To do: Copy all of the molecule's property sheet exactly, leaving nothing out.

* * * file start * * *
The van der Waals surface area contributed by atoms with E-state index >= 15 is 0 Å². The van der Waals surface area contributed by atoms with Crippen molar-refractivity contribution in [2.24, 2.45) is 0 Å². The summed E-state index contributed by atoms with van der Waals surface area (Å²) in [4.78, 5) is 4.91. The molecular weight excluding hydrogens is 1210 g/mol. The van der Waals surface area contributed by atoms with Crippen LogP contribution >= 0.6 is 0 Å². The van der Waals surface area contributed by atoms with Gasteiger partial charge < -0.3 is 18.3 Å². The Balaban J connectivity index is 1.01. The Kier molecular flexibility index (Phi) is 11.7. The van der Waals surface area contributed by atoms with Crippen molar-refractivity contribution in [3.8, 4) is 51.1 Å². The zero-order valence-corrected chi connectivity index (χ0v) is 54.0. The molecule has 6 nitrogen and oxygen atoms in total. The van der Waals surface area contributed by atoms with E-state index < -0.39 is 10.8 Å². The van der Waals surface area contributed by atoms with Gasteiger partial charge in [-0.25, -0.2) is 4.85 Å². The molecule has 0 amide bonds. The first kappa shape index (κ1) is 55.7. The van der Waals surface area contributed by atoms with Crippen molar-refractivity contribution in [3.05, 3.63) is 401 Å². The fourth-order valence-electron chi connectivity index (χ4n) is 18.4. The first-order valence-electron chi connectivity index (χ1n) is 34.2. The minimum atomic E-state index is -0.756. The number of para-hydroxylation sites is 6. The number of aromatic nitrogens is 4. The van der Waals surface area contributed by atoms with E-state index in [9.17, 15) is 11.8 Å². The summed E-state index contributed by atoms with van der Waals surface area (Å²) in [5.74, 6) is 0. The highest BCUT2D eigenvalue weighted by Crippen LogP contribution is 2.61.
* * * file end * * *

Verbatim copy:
The van der Waals surface area contributed by atoms with E-state index >= 15 is 0 Å². The van der Waals surface area contributed by atoms with Crippen molar-refractivity contribution in [2.24, 2.45) is 0 Å². The summed E-state index contributed by atoms with van der Waals surface area (Å²) in [4.78, 5) is 4.91. The molecular weight excluding hydrogens is 1210 g/mol. The van der Waals surface area contributed by atoms with Crippen LogP contribution >= 0.6 is 0 Å². The van der Waals surface area contributed by atoms with Gasteiger partial charge < -0.3 is 18.3 Å². The Balaban J connectivity index is 1.01. The Kier molecular flexibility index (Phi) is 11.7. The van der Waals surface area contributed by atoms with Crippen molar-refractivity contribution in [3.8, 4) is 51.1 Å². The zero-order valence-corrected chi connectivity index (χ0v) is 54.0. The molecule has 6 nitrogen and oxygen atoms in total. The van der Waals surface area contributed by atoms with E-state index < -0.39 is 10.8 Å². The van der Waals surface area contributed by atoms with Gasteiger partial charge in [-0.25, -0.2) is 4.85 Å². The molecule has 0 amide bonds. The first kappa shape index (κ1) is 55.7. The van der Waals surface area contributed by atoms with Crippen molar-refractivity contribution in [3.05, 3.63) is 401 Å². The fourth-order valence-electron chi connectivity index (χ4n) is 18.4. The first-order valence-electron chi connectivity index (χ1n) is 34.2. The minimum atomic E-state index is -0.756. The number of para-hydroxylation sites is 6. The number of aromatic nitrogens is 4. The van der Waals surface area contributed by atoms with E-state index in [9.17, 15) is 11.8 Å². The summed E-state index contributed by atoms with van der Waals surface area (Å²) in [5.74, 6) is 0. The highest BCUT2D eigenvalue weighted by Crippen LogP contribution is 2.61.